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Supreme Court, Appellate Division, Third Department, New York.

IN RE: TARA V., as Administrator of the Estate of Joseph V., Deceased, Respondent, v. COUNTY OF OTSEGO, Appellant.

Decided: November 24, 2004

Before:  PETERS, J.P., MUGGLIN, ROSE, LAHTINEN and KANE, JJ. James E. Konstanty, Oneonta, for appellant. Cook, Tucker, Netter & Cloonan, Kingston (William N. Cloonan of counsel), for respondent.

Appeal from an order of the Supreme Court (Monserrate, J.), entered March 26, 2003 in Otsego County, which granted an application pursuant to General Municipal Law § 50-e (5) for leave to file a late notice of claim.

In December 2001, decedent was injured after falling to the ground from a hole on the third floor of a commercial building located in the Town of Harwick, Otsego County.   Immediately following the accident, members of the Otsego County Sheriff's Department and the Code Enforcement Office arrived and began their investigation.   Decedent remained in a coma and Jon Simonson was appointed as his guardian in September 2002.   Simonson retained counsel in November 2002 and this action was commenced in February 2003.   Supreme Court granted an application to file a late notice of claim and this appeal ensued.1

 To maintain a tort action against a municipal defendant, a notice of claim must be served within 90 days of the date of the accident (see General Municipal Law § 50-e [1][a];  § 50-i[1];  Hallett v. City of Ithaca, 8 A.D.3d 870, 871, 778 N.Y.S.2d 321 [2004], lv. denied 3 N.Y.3d 608, 786 N.Y.S.2d 811, 820 N.E.2d 290 [2004] ).   However, a court, in its discretion, may extend that time after a consideration of various factors, including “whether the [municipality] had actual knowledge of the essential facts constituting the claim within 90 days or a reasonable time thereafter, whether ․ [there was] an adequate excuse for the delay and ․ [whether] the [municipality] would be prejudiced” (Hewitt v. County of Rensselaer, 6 A.D.3d 842, 843-844, 775 N.Y.S.2d 112 [2004];  see General Municipal Law § 50-e [5];  Matter of Crocco v. Town of New Scotland, 307 A.D.2d 516, 517, 762 N.Y.S.2d 685 [2003] ).   Such determination will not be disturbed absent a clear abuse of discretion (see Matter of Isereau v. Brushton-Moira School Dist., 6 A.D.3d 1004, 1005, 776 N.Y.S.2d 129 [2004] ).

 Upon our review, we find no abuse of discretion.   Respondent's contention that it did not have actual knowledge of the essential facts constituting the claim within the applicable period is belied by the record.   The Code Enforcement Office originally approved plans for the construction of this building in 1997 and, in March 1998, issued a temporary certificate of occupancy for use of the first floor only.

When decedent fell, both the Sheriff's Department and the Code Enforcement Office were summoned to the accident scene.   The Sheriff's Department conducted an immediate investigation, interviewing witnesses, recording data and taking photographs.   Notes from its investigative file, as well as a report from the Code Enforcement Office, indicate that all essential facts were available immediately at that time.   The accident was also immediately reported to respondent's counsel and the State Division of Code Enforcement.   Thereafter, decedent's insurer and counsel received all reports and files from respondent pursuant to the Freedom of Information Law (see Public Officer's Law art 6).   From these facts, we find that respondent was alerted to its potential liability in a timely manner (see Matter of Isereau v. Brushton-Moira School Dist., supra at 1006, 776 N.Y.S.2d 129;  Matter of Welch v. Board of Educ. of Saratoga Cent. School Dist., 287 A.D.2d 761, 763-764, 731 N.Y.S.2d 94 [2001];  Matter of Lacey v. Village of Lake Placid, 280 A.D.2d 863, 864, 720 N.Y.S.2d 640 [2001] ).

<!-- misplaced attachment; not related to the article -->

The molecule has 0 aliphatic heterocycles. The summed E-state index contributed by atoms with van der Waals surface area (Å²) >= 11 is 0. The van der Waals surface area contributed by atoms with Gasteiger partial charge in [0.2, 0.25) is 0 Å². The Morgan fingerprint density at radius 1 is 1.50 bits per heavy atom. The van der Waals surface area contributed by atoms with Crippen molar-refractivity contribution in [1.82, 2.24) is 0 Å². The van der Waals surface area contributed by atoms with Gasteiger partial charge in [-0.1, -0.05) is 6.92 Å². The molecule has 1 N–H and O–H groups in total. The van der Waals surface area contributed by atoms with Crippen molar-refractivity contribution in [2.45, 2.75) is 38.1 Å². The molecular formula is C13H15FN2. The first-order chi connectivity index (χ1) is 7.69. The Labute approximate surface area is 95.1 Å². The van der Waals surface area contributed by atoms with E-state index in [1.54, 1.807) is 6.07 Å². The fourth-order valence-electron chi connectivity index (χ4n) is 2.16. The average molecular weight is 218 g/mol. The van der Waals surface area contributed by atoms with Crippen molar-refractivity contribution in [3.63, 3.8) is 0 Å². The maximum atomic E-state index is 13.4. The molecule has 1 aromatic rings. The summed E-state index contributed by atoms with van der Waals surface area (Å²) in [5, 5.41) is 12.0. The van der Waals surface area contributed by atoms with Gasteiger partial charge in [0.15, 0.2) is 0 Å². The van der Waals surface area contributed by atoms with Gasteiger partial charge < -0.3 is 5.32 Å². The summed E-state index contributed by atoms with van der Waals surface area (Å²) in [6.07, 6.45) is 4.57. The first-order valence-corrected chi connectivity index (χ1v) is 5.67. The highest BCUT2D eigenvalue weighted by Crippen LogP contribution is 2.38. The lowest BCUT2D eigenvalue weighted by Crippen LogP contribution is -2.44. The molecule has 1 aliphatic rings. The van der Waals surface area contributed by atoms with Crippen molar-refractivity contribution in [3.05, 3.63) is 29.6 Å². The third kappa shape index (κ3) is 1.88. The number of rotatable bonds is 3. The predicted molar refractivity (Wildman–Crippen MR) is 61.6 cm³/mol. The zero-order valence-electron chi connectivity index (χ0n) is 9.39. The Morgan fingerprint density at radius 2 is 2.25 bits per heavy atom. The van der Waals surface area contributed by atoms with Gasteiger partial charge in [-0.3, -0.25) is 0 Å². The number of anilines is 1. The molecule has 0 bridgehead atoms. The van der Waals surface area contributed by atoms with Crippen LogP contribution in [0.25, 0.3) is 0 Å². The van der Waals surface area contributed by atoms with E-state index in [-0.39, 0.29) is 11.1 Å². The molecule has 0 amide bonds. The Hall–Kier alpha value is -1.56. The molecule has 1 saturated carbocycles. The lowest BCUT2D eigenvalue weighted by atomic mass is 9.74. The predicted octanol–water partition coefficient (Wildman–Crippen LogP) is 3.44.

We further find a reasonable excuse for the delay.   Decedent never regained consciousness following the accident, making the extent of his injuries not immediately ascertainable (see General Municipal Law § 50-e [5];  Matter of Welch v. Board of Educ. of Saratoga Cent. School Dist., supra at 763, 731 N.Y.S.2d 94;  Matter of Lacey v. Village of Lake Placid, supra at 864, 720 N.Y.S.2d 640).   Further, the appointment of a guardian was litigated (see Matter of Joseph V. [Susan W.], 307 A.D.2d 469, 762 N.Y.S.2d 669 [2003] ), and such guardian was required to retain counsel to commence this matter.

Nor do we find that prejudice would enure to respondent by permitting an extension to file since all necessary information was collected during the course of its prompt investigation.   Even with a change in certain physical aspects of the site, respondent has failed to allege any prejudice, including the unavailability of key witnesses.   For all of these reasons, Supreme Court properly granted the motion.2

ORDERED that the order is affirmed, without costs.


1.   Subsequent to the filing of this appeal, decedent passed away and his daughter was appointed administrator of his estate.   Pursuant to an August 2004 order of this Court, she was substituted for Simonson and the caption was amended accordingly.

2.   While we recognize that the application was improperly commenced as a motion, we find Supreme Court to have properly elected to treat the motion as a special proceeding (see CPLR 103[c];  Matter of Lennon v. Roosevelt Union Free School Dist., 6 A.D.3d 713, 714, 775 N.Y.S.2d 537 [2004];  Cavanagh v. Monticello Cent. School Dist., 241 A.D.2d 654, 655, 660 N.Y.S.2d 88 [1997];  Matter of Sullivan v. Lindenhurst Union Free School Dist. No. 4, 178 A.D.2d 603, 604, 578 N.Y.S.2d 843 [1991] ).



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